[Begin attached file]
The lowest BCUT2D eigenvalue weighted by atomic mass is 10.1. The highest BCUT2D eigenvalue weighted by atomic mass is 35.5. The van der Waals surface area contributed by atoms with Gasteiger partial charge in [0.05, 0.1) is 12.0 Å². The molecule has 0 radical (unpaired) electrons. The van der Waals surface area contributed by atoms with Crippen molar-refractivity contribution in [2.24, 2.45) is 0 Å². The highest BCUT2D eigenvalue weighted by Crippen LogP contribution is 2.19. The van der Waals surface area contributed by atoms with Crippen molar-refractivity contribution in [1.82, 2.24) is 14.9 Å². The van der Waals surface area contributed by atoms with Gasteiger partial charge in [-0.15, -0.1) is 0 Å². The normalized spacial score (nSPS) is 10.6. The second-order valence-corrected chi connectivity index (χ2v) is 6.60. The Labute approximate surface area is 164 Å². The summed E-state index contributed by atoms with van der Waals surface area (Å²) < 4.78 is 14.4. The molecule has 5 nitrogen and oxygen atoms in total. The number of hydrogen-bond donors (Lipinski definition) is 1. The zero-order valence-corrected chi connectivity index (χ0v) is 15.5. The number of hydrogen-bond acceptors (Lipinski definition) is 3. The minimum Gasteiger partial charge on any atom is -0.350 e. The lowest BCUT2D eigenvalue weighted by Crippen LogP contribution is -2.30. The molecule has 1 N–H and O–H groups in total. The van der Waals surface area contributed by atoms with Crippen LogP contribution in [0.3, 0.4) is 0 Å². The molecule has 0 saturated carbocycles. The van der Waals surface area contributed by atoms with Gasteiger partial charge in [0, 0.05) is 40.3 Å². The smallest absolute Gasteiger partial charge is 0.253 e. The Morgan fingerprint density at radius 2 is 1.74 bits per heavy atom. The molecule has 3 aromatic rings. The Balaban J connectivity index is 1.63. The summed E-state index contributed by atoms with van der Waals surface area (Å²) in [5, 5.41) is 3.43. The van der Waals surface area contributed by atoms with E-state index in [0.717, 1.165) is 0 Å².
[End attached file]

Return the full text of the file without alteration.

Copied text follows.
The lowest BCUT2D eigenvalue weighted by atomic mass is 10.1. The highest BCUT2D eigenvalue weighted by atomic mass is 35.5. The van der Waals surface area contributed by atoms with Gasteiger partial charge in [0.05, 0.1) is 12.0 Å². The molecule has 0 radical (unpaired) electrons. The van der Waals surface area contributed by atoms with Crippen molar-refractivity contribution in [2.24, 2.45) is 0 Å². The highest BCUT2D eigenvalue weighted by Crippen LogP contribution is 2.19. The van der Waals surface area contributed by atoms with Crippen molar-refractivity contribution in [1.82, 2.24) is 14.9 Å². The van der Waals surface area contributed by atoms with Gasteiger partial charge in [-0.15, -0.1) is 0 Å². The normalized spacial score (nSPS) is 10.6. The second-order valence-corrected chi connectivity index (χ2v) is 6.60. The Labute approximate surface area is 164 Å². The summed E-state index contributed by atoms with van der Waals surface area (Å²) < 4.78 is 14.4. The molecule has 5 nitrogen and oxygen atoms in total. The number of hydrogen-bond donors (Lipinski definition) is 1. The zero-order valence-corrected chi connectivity index (χ0v) is 15.5. The number of hydrogen-bond acceptors (Lipinski definition) is 3. The minimum Gasteiger partial charge on any atom is -0.350 e. The lowest BCUT2D eigenvalue weighted by Crippen LogP contribution is -2.30. The molecule has 1 N–H and O–H groups in total. The van der Waals surface area contributed by atoms with Crippen LogP contribution in [0.3, 0.4) is 0 Å². The molecule has 0 saturated carbocycles. The van der Waals surface area contributed by atoms with Gasteiger partial charge in [0, 0.05) is 40.3 Å². The smallest absolute Gasteiger partial charge is 0.253 e. The Morgan fingerprint density at radius 2 is 1.74 bits per heavy atom. The molecule has 3 aromatic rings. The Balaban J connectivity index is 1.63. The summed E-state index contributed by atoms with van der Waals surface area (Å²) in [5, 5.41) is 3.43. The van der Waals surface area contributed by atoms with E-state index in [0.717, 1.165) is 0 Å².